Spanish Minister Teresa Ribera and German Economy Minister Robert Habeck at the extraordinary meeting of the Energy Council in Brussels on Tuesday, 26 July. / EFE

EU reaches agreement to save gas in the face of possible Russian cuts

The European Commission's initial text, however, was not very well received by countries such as Spain and Portugal, as it proposed voluntary reductions of 15 per cent in gas consumption for all

OLATZ HERNÁNDEZ

Reaching an agreement on gas cuts at European level was not an impossible mission, and the EU-27 proved it on Tuesday, 26 July. The energy ministers have reached a consensus on the plan to save gas for the winter in the face of possible supply cuts by Russia. This was announced by the Czech presidency on its social media networks and, although the details of the agreement are not yet known, it is expected to include exceptions and flexibility measures depending on each country.

The ministers went to Tuesday's meeting with the text already worked out and with the firm conviction that "a common solution" would be reached. The European Commission's initial text, however, was not very well received by countries such as Spain and Portugal, as it proposed voluntary reductions of 15 per cent in gas consumption for all countries. From the outset, Spain has defended its role as a liquefied natural gas (LNG) hub, a position that allows it to export to the rest of Europe. Spanish infrastructures will allow this flow to increase to seven billion cubic metres per year, which represents 13 per cent of the gas the continent needs to fill its reserves.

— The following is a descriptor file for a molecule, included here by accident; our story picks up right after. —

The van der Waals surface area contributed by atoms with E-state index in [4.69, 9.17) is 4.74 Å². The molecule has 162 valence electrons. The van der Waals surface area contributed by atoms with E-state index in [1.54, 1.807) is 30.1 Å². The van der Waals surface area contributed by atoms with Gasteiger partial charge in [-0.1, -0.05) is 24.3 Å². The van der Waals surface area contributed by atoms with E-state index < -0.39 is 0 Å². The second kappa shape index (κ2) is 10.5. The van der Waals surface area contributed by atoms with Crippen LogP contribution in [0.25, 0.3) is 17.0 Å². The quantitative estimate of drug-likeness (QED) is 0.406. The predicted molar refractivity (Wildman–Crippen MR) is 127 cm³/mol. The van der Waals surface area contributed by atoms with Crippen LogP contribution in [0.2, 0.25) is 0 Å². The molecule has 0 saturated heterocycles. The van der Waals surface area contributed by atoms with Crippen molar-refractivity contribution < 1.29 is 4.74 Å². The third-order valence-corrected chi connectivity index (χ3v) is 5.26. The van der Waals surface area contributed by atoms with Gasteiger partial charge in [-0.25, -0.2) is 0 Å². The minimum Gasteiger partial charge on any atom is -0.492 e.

The Council has finally agreed that member states that are not interconnected to other countries - islands such as Malta and Cyprus - will be exempt from the 15 per cent savings requested by Brussels, as "they would not release significant volumes of gas for the benefit of other countries", the text states. Exceptions are also included for those states that are not synchronised with the European system – the Baltic states – and those that are highly dependent on gas, to avoid the risk of a supply crisis.

The scarce interconnections will also be taken into account, a scenario that Spain and Portugal could use to avoid gas rationing. The Council also agreed that priority should be given to measures that do not affect households and critical entities such as health services. It emphasised that the regulation is of an exceptional nature and that it will be in force for a limited time, with the aim of filling gas reserves until next March.